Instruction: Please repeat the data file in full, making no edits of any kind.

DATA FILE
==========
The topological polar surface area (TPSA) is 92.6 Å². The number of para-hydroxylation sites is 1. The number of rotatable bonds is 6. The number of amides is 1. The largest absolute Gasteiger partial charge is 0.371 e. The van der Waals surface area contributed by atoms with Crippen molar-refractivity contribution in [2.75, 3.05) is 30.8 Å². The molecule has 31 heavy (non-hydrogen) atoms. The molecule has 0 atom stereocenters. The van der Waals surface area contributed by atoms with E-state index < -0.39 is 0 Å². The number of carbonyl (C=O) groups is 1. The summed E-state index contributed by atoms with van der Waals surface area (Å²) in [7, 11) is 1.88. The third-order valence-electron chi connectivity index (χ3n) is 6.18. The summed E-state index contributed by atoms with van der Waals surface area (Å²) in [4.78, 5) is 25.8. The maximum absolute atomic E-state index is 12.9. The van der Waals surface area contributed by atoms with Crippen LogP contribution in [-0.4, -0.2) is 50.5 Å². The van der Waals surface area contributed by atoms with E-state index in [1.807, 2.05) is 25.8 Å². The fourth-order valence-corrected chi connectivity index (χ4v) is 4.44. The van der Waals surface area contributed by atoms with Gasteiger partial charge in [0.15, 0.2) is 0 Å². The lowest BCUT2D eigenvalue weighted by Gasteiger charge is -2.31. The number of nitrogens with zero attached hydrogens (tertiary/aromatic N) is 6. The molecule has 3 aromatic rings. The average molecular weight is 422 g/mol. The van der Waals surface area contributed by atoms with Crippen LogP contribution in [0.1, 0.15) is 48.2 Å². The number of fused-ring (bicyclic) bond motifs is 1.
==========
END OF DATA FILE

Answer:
The topological polar surface area (TPSA) is 92.6 Å². The number of para-hydroxylation sites is 1. The number of rotatable bonds is 6. The number of amides is 1. The largest absolute Gasteiger partial charge is 0.371 e. The van der Waals surface area contributed by atoms with Crippen molar-refractivity contribution in [2.75, 3.05) is 30.8 Å². The molecule has 31 heavy (non-hydrogen) atoms. The molecule has 0 atom stereocenters. The van der Waals surface area contributed by atoms with E-state index < -0.39 is 0 Å². The number of carbonyl (C=O) groups is 1. The summed E-state index contributed by atoms with van der Waals surface area (Å²) in [7, 11) is 1.88. The third-order valence-electron chi connectivity index (χ3n) is 6.18. The summed E-state index contributed by atoms with van der Waals surface area (Å²) in [4.78, 5) is 25.8. The maximum absolute atomic E-state index is 12.9. The van der Waals surface area contributed by atoms with Crippen LogP contribution in [-0.4, -0.2) is 50.5 Å². The van der Waals surface area contributed by atoms with E-state index in [1.807, 2.05) is 25.8 Å². The fourth-order valence-corrected chi connectivity index (χ4v) is 4.44. The van der Waals surface area contributed by atoms with Gasteiger partial charge in [0.15, 0.2) is 0 Å². The lowest BCUT2D eigenvalue weighted by Gasteiger charge is -2.31. The number of nitrogens with zero attached hydrogens (tertiary/aromatic N) is 6. The molecule has 3 aromatic rings. The average molecular weight is 422 g/mol. The van der Waals surface area contributed by atoms with Crippen LogP contribution in [0.1, 0.15) is 48.2 Å². The number of fused-ring (bicyclic) bond motifs is 1.